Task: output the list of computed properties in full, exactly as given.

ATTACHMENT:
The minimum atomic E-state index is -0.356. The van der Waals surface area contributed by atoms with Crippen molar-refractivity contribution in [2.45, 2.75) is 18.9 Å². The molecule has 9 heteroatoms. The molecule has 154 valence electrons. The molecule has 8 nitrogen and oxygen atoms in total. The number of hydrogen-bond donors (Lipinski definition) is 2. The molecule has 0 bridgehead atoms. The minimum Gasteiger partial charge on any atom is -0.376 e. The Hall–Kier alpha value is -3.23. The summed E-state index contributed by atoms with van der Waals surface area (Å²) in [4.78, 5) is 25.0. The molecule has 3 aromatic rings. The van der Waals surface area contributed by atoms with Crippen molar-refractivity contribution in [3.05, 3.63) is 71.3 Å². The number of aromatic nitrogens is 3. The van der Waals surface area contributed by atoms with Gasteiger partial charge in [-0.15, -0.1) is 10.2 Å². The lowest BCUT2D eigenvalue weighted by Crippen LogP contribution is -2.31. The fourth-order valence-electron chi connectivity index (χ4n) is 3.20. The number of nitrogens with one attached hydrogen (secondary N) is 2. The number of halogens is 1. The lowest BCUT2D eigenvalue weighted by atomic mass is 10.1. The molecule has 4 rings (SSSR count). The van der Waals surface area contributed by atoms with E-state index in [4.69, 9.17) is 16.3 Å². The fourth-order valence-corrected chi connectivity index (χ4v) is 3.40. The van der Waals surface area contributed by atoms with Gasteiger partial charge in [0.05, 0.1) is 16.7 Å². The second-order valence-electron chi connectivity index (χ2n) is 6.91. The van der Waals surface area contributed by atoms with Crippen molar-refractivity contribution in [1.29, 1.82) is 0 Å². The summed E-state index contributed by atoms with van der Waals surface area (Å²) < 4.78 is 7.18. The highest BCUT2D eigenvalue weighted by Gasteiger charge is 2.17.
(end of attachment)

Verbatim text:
The minimum atomic E-state index is -0.356. The van der Waals surface area contributed by atoms with Crippen molar-refractivity contribution in [2.45, 2.75) is 18.9 Å². The molecule has 9 heteroatoms. The molecule has 154 valence electrons. The molecule has 8 nitrogen and oxygen atoms in total. The number of hydrogen-bond donors (Lipinski definition) is 2. The molecule has 0 bridgehead atoms. The minimum Gasteiger partial charge on any atom is -0.376 e. The Hall–Kier alpha value is -3.23. The summed E-state index contributed by atoms with van der Waals surface area (Å²) in [4.78, 5) is 25.0. The molecule has 3 aromatic rings. The van der Waals surface area contributed by atoms with Crippen molar-refractivity contribution in [3.05, 3.63) is 71.3 Å². The number of aromatic nitrogens is 3. The van der Waals surface area contributed by atoms with Gasteiger partial charge in [-0.15, -0.1) is 10.2 Å². The lowest BCUT2D eigenvalue weighted by Crippen LogP contribution is -2.31. The fourth-order valence-electron chi connectivity index (χ4n) is 3.20. The number of nitrogens with one attached hydrogen (secondary N) is 2. The number of halogens is 1. The lowest BCUT2D eigenvalue weighted by atomic mass is 10.1. The molecule has 4 rings (SSSR count). The van der Waals surface area contributed by atoms with E-state index in [4.69, 9.17) is 16.3 Å². The fourth-order valence-corrected chi connectivity index (χ4v) is 3.40. The van der Waals surface area contributed by atoms with Gasteiger partial charge in [0.05, 0.1) is 16.7 Å². The second-order valence-electron chi connectivity index (χ2n) is 6.91. The van der Waals surface area contributed by atoms with Crippen molar-refractivity contribution in [1.29, 1.82) is 0 Å². The summed E-state index contributed by atoms with van der Waals surface area (Å²) < 4.78 is 7.18. The highest BCUT2D eigenvalue weighted by Gasteiger charge is 2.17.